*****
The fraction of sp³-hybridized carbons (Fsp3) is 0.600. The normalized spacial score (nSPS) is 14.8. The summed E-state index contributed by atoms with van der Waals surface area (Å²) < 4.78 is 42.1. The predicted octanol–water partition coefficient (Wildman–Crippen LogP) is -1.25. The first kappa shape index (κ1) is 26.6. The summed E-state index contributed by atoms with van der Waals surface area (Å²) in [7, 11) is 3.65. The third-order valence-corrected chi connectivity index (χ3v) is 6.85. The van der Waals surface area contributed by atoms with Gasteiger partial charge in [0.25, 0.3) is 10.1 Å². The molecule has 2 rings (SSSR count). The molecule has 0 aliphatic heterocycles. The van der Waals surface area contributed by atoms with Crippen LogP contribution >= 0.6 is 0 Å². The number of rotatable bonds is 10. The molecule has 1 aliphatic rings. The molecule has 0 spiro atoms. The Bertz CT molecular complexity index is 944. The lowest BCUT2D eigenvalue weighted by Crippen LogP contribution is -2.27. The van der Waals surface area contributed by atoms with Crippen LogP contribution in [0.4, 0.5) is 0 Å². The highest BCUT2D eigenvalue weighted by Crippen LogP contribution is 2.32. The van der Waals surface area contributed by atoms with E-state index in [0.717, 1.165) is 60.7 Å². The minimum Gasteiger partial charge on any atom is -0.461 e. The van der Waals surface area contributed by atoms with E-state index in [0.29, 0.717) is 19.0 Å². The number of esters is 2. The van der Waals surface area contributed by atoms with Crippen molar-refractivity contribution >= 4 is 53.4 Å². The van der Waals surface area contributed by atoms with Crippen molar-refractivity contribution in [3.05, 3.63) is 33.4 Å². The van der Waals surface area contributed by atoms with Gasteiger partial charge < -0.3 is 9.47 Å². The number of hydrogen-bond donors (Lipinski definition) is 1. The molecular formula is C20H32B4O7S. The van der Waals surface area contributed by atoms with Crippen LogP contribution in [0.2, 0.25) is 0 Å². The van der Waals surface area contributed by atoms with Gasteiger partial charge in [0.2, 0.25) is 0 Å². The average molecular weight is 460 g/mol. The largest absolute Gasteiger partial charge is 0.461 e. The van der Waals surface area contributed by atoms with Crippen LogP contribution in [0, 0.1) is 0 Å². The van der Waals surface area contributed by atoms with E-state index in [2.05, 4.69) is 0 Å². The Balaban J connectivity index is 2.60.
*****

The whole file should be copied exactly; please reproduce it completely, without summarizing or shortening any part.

The fraction of sp³-hybridized carbons (Fsp3) is 0.600. The normalized spacial score (nSPS) is 14.8. The summed E-state index contributed by atoms with van der Waals surface area (Å²) < 4.78 is 42.1. The predicted octanol–water partition coefficient (Wildman–Crippen LogP) is -1.25. The first kappa shape index (κ1) is 26.6. The summed E-state index contributed by atoms with van der Waals surface area (Å²) in [7, 11) is 3.65. The third-order valence-corrected chi connectivity index (χ3v) is 6.85. The van der Waals surface area contributed by atoms with Gasteiger partial charge in [0.25, 0.3) is 10.1 Å². The molecule has 2 rings (SSSR count). The molecule has 0 aliphatic heterocycles. The van der Waals surface area contributed by atoms with Crippen LogP contribution >= 0.6 is 0 Å². The number of rotatable bonds is 10. The molecule has 1 aliphatic rings. The molecule has 0 spiro atoms. The Bertz CT molecular complexity index is 944. The lowest BCUT2D eigenvalue weighted by Crippen LogP contribution is -2.27. The van der Waals surface area contributed by atoms with Crippen LogP contribution in [0.4, 0.5) is 0 Å². The highest BCUT2D eigenvalue weighted by Crippen LogP contribution is 2.32. The van der Waals surface area contributed by atoms with E-state index in [0.717, 1.165) is 60.7 Å². The minimum Gasteiger partial charge on any atom is -0.461 e. The van der Waals surface area contributed by atoms with E-state index in [0.29, 0.717) is 19.0 Å². The number of esters is 2. The van der Waals surface area contributed by atoms with Crippen molar-refractivity contribution >= 4 is 53.4 Å². The van der Waals surface area contributed by atoms with Crippen molar-refractivity contribution in [3.05, 3.63) is 33.4 Å². The van der Waals surface area contributed by atoms with Gasteiger partial charge < -0.3 is 9.47 Å². The number of hydrogen-bond donors (Lipinski definition) is 1. The molecular formula is C20H32B4O7S. The van der Waals surface area contributed by atoms with Crippen LogP contribution in [0.2, 0.25) is 0 Å². The van der Waals surface area contributed by atoms with Gasteiger partial charge in [0.2, 0.25) is 0 Å². The average molecular weight is 460 g/mol. The largest absolute Gasteiger partial charge is 0.461 e. The van der Waals surface area contributed by atoms with Crippen LogP contribution in [0, 0.1) is 0 Å². The van der Waals surface area contributed by atoms with E-state index in [2.05, 4.69) is 0 Å². The Balaban J connectivity index is 2.60.